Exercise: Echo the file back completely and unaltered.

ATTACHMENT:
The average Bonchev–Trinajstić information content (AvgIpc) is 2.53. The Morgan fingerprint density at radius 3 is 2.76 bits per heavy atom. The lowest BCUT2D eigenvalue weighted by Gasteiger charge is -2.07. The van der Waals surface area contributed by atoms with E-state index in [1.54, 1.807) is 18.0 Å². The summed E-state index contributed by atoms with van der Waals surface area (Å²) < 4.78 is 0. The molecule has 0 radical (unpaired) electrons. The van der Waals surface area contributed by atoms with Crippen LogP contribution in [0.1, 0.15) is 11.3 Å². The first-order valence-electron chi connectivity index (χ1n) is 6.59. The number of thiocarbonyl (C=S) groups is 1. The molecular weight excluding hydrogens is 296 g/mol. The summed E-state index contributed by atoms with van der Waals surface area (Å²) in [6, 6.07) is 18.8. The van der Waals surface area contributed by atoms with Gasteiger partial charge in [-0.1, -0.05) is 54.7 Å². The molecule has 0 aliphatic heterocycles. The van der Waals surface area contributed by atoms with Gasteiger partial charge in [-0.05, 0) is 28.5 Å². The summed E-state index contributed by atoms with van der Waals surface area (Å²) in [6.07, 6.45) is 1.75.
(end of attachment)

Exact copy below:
The average Bonchev–Trinajstić information content (AvgIpc) is 2.53. The Morgan fingerprint density at radius 3 is 2.76 bits per heavy atom. The lowest BCUT2D eigenvalue weighted by Gasteiger charge is -2.07. The van der Waals surface area contributed by atoms with E-state index in [1.54, 1.807) is 18.0 Å². The summed E-state index contributed by atoms with van der Waals surface area (Å²) < 4.78 is 0. The molecule has 0 radical (unpaired) electrons. The van der Waals surface area contributed by atoms with Crippen LogP contribution in [0.1, 0.15) is 11.3 Å². The first-order valence-electron chi connectivity index (χ1n) is 6.59. The number of thiocarbonyl (C=S) groups is 1. The molecular weight excluding hydrogens is 296 g/mol. The summed E-state index contributed by atoms with van der Waals surface area (Å²) in [6, 6.07) is 18.8. The van der Waals surface area contributed by atoms with Gasteiger partial charge in [-0.1, -0.05) is 54.7 Å². The molecule has 0 aliphatic heterocycles. The van der Waals surface area contributed by atoms with Gasteiger partial charge in [-0.05, 0) is 28.5 Å². The summed E-state index contributed by atoms with van der Waals surface area (Å²) in [6.07, 6.45) is 1.75.